One of the problems with teaching time at home is the lack of an interactive practice clock - so we’ve made one for you. The rest of this series will use this clock to teach time through examples.

Clicking on the image below will open the clock. Note that all links to the clock will open a new tab so you will have to use the tabs / windows to get back to this page.

If you feel confident you can easily create your own clock examples. Here’s a guide to help you.

The clock works in modes. In “Show Clock” mode above you see the clock at full screen on your device. This is what you show your child.

Click “Show Controls” to see the control panel for setting up a new time example.

Control Panel

Hide numbers mode

This allows you to select hour numbers and minute numbers to hide from the clock so that you can ask your child “What’s the missing number?”

Note that the clock hands are hidden in this mode.

The clock has a face and two hands. The small hand points to the hours and the big hand points to the minutes.

Now open this clock example and ask the questions below. (Remember - examples always open in a new tab / window so read the questions first.) 

  • Where is the clock face?
  • How many numbers does it have?
  • Which number does the small hand point to?
  • Which number does the big hand point to?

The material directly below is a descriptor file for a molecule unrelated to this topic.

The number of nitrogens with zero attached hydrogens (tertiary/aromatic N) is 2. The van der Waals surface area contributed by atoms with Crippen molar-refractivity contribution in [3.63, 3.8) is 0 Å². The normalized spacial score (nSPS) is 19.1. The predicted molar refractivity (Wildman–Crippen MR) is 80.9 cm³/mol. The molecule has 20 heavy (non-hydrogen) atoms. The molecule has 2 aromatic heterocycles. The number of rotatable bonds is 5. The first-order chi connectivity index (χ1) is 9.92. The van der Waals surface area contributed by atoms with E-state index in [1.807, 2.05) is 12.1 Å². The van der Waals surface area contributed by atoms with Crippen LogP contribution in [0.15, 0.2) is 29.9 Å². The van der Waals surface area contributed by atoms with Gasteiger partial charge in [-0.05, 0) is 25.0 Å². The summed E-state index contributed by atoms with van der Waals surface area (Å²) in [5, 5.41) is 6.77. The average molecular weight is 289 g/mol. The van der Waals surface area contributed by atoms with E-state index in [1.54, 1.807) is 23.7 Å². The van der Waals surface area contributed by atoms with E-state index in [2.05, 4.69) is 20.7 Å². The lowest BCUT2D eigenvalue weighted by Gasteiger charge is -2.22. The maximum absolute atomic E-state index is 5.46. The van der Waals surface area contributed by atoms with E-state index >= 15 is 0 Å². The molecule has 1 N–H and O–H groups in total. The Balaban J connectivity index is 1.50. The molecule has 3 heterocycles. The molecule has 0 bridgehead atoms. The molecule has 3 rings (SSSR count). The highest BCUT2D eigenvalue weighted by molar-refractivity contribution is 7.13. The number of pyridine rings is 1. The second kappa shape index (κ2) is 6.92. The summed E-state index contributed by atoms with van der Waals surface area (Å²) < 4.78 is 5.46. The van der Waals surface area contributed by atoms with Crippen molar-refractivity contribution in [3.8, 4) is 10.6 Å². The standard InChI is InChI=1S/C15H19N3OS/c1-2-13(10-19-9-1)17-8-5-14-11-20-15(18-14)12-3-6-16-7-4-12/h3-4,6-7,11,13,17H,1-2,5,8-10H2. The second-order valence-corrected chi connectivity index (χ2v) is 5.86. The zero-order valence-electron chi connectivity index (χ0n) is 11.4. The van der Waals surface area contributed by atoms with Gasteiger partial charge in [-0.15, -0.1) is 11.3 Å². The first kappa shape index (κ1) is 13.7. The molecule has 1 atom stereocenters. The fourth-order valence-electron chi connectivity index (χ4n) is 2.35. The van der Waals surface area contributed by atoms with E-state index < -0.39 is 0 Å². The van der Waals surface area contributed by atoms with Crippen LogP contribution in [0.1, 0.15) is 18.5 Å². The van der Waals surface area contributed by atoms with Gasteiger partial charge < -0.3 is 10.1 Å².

• Can you read all the numbers on the clock face?

In this exercise ask your child: which hour number or numbers are hidden?

Step 5 - Telling the time - the o’clocks

In this exercise ask your child: what’s the time?

Step 6 - Telling the time to 30 minutes

First watch this video with your child. 

Then with your child, say...

This is four thirty.  
Can you see where the long hand is pointing?
Yes, it’s pointing to six.
And can you see where the small hand is pointing?
It’s halfway between four and five.

And here’s your clock at four thirty.

In this exercise the clock is shaded so you can clearly see that the long (minute) hand has moved halfway around the clock. 

Ask “what’s the time?”

In this exercise we’ve removed the shader:

Step 7 - Telling the time - o’clock and thirty

Now here’s a mix o’clocks and 30 minutes:

Now let’s try to tell the time with only the small hour hand:

It’s helpful for children to realise that the shorter hour hand moves from number to number. This also helps when trying to work out how many minutes past or til the hour later on.

I hope you found this interactive article useful. Komodo math covers telling the time in more detail with more focus on independent learning. In part 2 of this series we'll move on to look at telling the time to the nearest 5 minutes.

I'm Ged, Co-founder of Komodo, ex-math teacher and dad. If you have any feedback or questions please get in touch.

About KomodoKomodo is a fun and effective way to boost K-5 math skills. Designed for 5 to 11 year olds to use at home, Komodo uses a little and often approach to learning math (15 minutes, 3 to 5 times per week) that fits into the busy routine. Komodo helps users develop fluency and confidence in math - without keeping them at the screen for long.

Find out more about Komodo and how it helps thousands of children each year do better at math - you can even try Komodo for free.

And now we've got Komodo English too - check it out here.